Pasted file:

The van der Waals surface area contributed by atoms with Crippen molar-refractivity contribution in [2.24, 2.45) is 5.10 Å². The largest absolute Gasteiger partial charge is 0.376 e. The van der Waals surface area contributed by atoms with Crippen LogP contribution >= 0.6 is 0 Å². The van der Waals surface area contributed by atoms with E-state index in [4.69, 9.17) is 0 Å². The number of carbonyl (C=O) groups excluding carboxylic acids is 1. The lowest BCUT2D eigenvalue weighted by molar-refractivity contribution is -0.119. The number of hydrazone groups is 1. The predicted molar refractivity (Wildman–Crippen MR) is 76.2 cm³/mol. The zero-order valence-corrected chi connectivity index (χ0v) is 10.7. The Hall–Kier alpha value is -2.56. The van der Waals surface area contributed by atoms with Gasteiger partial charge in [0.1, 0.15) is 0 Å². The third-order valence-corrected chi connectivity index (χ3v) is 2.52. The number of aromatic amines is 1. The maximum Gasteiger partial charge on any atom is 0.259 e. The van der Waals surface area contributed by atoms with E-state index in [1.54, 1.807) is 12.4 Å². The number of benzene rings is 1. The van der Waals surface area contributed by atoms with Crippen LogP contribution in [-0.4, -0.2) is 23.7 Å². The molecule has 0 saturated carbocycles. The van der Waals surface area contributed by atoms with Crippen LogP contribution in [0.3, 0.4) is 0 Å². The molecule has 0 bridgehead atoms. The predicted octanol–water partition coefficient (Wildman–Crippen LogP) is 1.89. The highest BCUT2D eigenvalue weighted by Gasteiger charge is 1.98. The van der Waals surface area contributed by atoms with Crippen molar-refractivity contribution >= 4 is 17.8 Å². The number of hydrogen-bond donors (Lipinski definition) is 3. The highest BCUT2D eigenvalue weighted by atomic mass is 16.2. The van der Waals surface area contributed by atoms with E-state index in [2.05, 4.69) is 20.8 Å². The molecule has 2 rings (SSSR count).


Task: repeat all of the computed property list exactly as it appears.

The van der Waals surface area contributed by atoms with Crippen molar-refractivity contribution in [2.24, 2.45) is 5.10 Å². The largest absolute Gasteiger partial charge is 0.376 e. The van der Waals surface area contributed by atoms with Crippen LogP contribution >= 0.6 is 0 Å². The van der Waals surface area contributed by atoms with E-state index in [4.69, 9.17) is 0 Å². The number of carbonyl (C=O) groups excluding carboxylic acids is 1. The lowest BCUT2D eigenvalue weighted by molar-refractivity contribution is -0.119. The number of hydrazone groups is 1. The predicted molar refractivity (Wildman–Crippen MR) is 76.2 cm³/mol. The zero-order valence-corrected chi connectivity index (χ0v) is 10.7. The Hall–Kier alpha value is -2.56. The van der Waals surface area contributed by atoms with Gasteiger partial charge in [0.1, 0.15) is 0 Å². The third-order valence-corrected chi connectivity index (χ3v) is 2.52. The number of aromatic amines is 1. The maximum Gasteiger partial charge on any atom is 0.259 e. The van der Waals surface area contributed by atoms with E-state index in [1.54, 1.807) is 12.4 Å². The number of benzene rings is 1. The van der Waals surface area contributed by atoms with Crippen LogP contribution in [-0.4, -0.2) is 23.7 Å². The molecule has 0 saturated carbocycles. The van der Waals surface area contributed by atoms with Crippen LogP contribution in [0.3, 0.4) is 0 Å². The molecule has 0 bridgehead atoms. The predicted octanol–water partition coefficient (Wildman–Crippen LogP) is 1.89. The highest BCUT2D eigenvalue weighted by Gasteiger charge is 1.98. The van der Waals surface area contributed by atoms with Crippen molar-refractivity contribution >= 4 is 17.8 Å². The number of hydrogen-bond donors (Lipinski definition) is 3. The highest BCUT2D eigenvalue weighted by atomic mass is 16.2. The van der Waals surface area contributed by atoms with E-state index in [2.05, 4.69) is 20.8 Å². The molecule has 2 rings (SSSR count).